B&L: What animal do you associate yourself with (given our ties to oxen)?
Ramirez: Pooh Bear!
B&L: Why music? Why do you seek it? Why do you create it? How’d it come calling to you?
Ramirez: Music found me and I fell in love. I don’t really know anything else.
B&L: What’s the making of a great show?
Ramirez: It’s like an ideal relationship. If both partners (audience and artist) show up to give 100% then it’s perfect. That’s a rare occasion though so I suppose a “great” show, to answer your question, would be like an average relationship; where both partners are just having a good time.
B&L: I love the idea behind the bootleg tour – of recording each show and making it available to those in attendance. What is the importance of “documenting” live performances?
Ramirez: I just like doing different things from time to time. And because it’s recorded every night I’m kind of forced to be a little more intentional with changing set lists and not telling the same stories. It’s honestly just a fun tour and I think folks have been getting a kick out of it.
B&L: Does the recording of your show(s) add any pressure to your delivery?
Ramirez: Not really. Personally I enjoy recording. And the few moments of pressure or expectation that can come with recording in a studio are taken away in a live setting because I have an audience sharing the weight with me.
B&L: Speaking of recording – let’s yap for a second about your latest studio work, “We’re Not Going Anywhere.” What were the goals behind this thing? Do you enjoy the studio?
Ramirez: I wanted to step away from making an “Americana” record. I was getting bored and wanted to play with new sounds and do a lot more collaborating. I think we accomplished that. And yes, I very much enjoyed the studio. We had a ton of fun.
B&L: You recorded the album in Maine which is just up the street from where we’re at here in New Hampshire. What led you to choose Maine as the getaway destination of sorts to put the pieces of this album together?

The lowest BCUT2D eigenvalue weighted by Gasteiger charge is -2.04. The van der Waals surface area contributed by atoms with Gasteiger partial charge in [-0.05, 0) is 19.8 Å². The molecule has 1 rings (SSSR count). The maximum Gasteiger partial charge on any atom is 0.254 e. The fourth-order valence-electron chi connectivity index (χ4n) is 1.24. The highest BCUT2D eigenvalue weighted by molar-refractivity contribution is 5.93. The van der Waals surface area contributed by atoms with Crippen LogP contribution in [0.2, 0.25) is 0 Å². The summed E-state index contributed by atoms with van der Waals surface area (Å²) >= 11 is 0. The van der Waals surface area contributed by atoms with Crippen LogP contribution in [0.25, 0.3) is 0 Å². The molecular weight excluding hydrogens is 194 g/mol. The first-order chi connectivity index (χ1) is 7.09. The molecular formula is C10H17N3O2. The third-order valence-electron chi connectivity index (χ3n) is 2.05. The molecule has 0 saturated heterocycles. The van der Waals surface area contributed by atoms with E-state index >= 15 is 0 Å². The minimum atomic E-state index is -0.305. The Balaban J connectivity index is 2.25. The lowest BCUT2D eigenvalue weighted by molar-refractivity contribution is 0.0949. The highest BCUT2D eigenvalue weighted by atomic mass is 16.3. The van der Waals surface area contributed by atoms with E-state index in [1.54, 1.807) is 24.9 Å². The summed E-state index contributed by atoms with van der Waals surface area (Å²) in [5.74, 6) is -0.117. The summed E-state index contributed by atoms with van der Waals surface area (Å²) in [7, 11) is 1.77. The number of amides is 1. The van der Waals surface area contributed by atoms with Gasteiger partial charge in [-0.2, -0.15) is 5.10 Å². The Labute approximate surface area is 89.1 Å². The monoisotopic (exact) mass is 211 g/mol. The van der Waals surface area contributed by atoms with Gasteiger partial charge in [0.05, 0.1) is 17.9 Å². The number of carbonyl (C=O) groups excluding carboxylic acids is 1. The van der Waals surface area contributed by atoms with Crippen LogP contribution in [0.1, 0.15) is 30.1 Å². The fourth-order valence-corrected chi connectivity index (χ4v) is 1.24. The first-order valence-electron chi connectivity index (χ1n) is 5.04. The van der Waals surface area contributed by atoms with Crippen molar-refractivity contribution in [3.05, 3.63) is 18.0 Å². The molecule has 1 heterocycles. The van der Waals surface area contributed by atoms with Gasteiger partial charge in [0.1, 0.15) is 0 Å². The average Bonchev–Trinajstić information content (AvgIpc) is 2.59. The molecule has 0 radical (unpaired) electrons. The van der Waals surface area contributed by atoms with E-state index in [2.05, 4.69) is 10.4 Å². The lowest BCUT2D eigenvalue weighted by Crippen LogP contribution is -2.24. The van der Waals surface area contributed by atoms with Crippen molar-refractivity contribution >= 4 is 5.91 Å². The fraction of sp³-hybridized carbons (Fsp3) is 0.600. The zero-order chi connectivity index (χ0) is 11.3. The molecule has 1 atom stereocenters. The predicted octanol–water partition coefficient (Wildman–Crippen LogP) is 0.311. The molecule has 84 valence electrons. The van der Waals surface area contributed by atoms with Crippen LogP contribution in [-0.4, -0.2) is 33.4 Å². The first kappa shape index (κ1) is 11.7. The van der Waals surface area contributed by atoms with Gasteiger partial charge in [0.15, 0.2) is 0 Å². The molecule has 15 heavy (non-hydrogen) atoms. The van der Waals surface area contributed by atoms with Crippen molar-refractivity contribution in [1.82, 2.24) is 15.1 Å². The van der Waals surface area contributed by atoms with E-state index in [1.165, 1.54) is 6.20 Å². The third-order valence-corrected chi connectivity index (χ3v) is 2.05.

Ramirez: I wanted to work with Sam Kassirer and that happens to be where his studio is located. It was beautiful and remote and the environment played a big part in communicating a lot of the solitude that exists in the writing.
B&L: Is songwriting an easy or arduous process for you? Are you a fly-by-the-seat-of-the-pants kind of writer, or do you schedule “office hours”?
Ramirez: I don’t do office hours, but I also don’t wing it. If there is a day, week, or month that I need to be working then I’ll work. But I love the freedom in creativity so I’ll also take days, weeks, or months off just to live my life.
B&L: What’s one tune (or, heck, a couple) that exists out there in the ether that blows you away that you kind of wish you had written yourself?
Ramirez: “Let Me Put My Love Into You” – AC/DC
B&L: What can folks expect when they come out to see you perform at the Word Barn on June 13th?
Ramirez: The opening set will be performed by my friend and bandmate, Matthew Wright. He’s an incredible, charming, and heartbreaking pianist and songwriter. He’ll join me on several of my tunes as well. It’s gonna be a fun and intimate evening.
B&L: We hosted fellow Austin-ite Slaid Cleaves here a few weeks back who told everyone at his show to check you out when you roll through town. High praise. Have you met Slaid? Good dude… Great songwriter. What’s the songwriting community like in Austin? I gather (from limited knowledge) that it’s pretty supportive…
Ramirez: That’s really nice to hear. Slaid and I, as far as I know, have not met, but I agree that he’s a great songwriter. I think Austin is supportive for the most part. I support my friends and they support me. Hopefully the rest of the city is doing the same thing.
B&L: Question number 12. If you could have a dozen of anything, what would that dozen of something be?
Ramirez: Gold records.
Daniel Ramirez makes a stop at the Word Barn on Wednesday, June 13th. This special performance will be recorded for a live record release. Tickets and information can be found here.